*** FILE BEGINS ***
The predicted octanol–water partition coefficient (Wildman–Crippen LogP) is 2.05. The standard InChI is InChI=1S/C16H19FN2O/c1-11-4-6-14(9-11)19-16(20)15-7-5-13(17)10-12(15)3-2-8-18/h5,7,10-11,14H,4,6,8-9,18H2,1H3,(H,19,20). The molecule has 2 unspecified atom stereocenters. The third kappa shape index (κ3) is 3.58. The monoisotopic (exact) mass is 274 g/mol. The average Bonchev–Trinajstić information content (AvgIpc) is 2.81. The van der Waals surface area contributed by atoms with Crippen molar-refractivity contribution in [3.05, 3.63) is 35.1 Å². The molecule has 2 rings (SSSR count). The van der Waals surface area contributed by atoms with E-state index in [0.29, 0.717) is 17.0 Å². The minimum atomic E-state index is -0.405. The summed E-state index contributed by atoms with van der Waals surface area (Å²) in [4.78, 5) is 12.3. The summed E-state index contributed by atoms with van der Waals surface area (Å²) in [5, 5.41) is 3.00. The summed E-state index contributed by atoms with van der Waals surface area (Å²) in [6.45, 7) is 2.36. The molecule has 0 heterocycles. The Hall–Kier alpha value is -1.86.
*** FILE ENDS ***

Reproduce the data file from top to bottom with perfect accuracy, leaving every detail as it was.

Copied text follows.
The predicted octanol–water partition coefficient (Wildman–Crippen LogP) is 2.05. The standard InChI is InChI=1S/C16H19FN2O/c1-11-4-6-14(9-11)19-16(20)15-7-5-13(17)10-12(15)3-2-8-18/h5,7,10-11,14H,4,6,8-9,18H2,1H3,(H,19,20). The molecule has 2 unspecified atom stereocenters. The third kappa shape index (κ3) is 3.58. The monoisotopic (exact) mass is 274 g/mol. The average Bonchev–Trinajstić information content (AvgIpc) is 2.81. The van der Waals surface area contributed by atoms with Crippen molar-refractivity contribution in [3.05, 3.63) is 35.1 Å². The molecule has 2 rings (SSSR count). The van der Waals surface area contributed by atoms with E-state index in [0.29, 0.717) is 17.0 Å². The minimum atomic E-state index is -0.405. The summed E-state index contributed by atoms with van der Waals surface area (Å²) in [4.78, 5) is 12.3. The summed E-state index contributed by atoms with van der Waals surface area (Å²) in [5, 5.41) is 3.00. The summed E-state index contributed by atoms with van der Waals surface area (Å²) in [6.45, 7) is 2.36. The molecule has 0 heterocycles. The Hall–Kier alpha value is -1.86.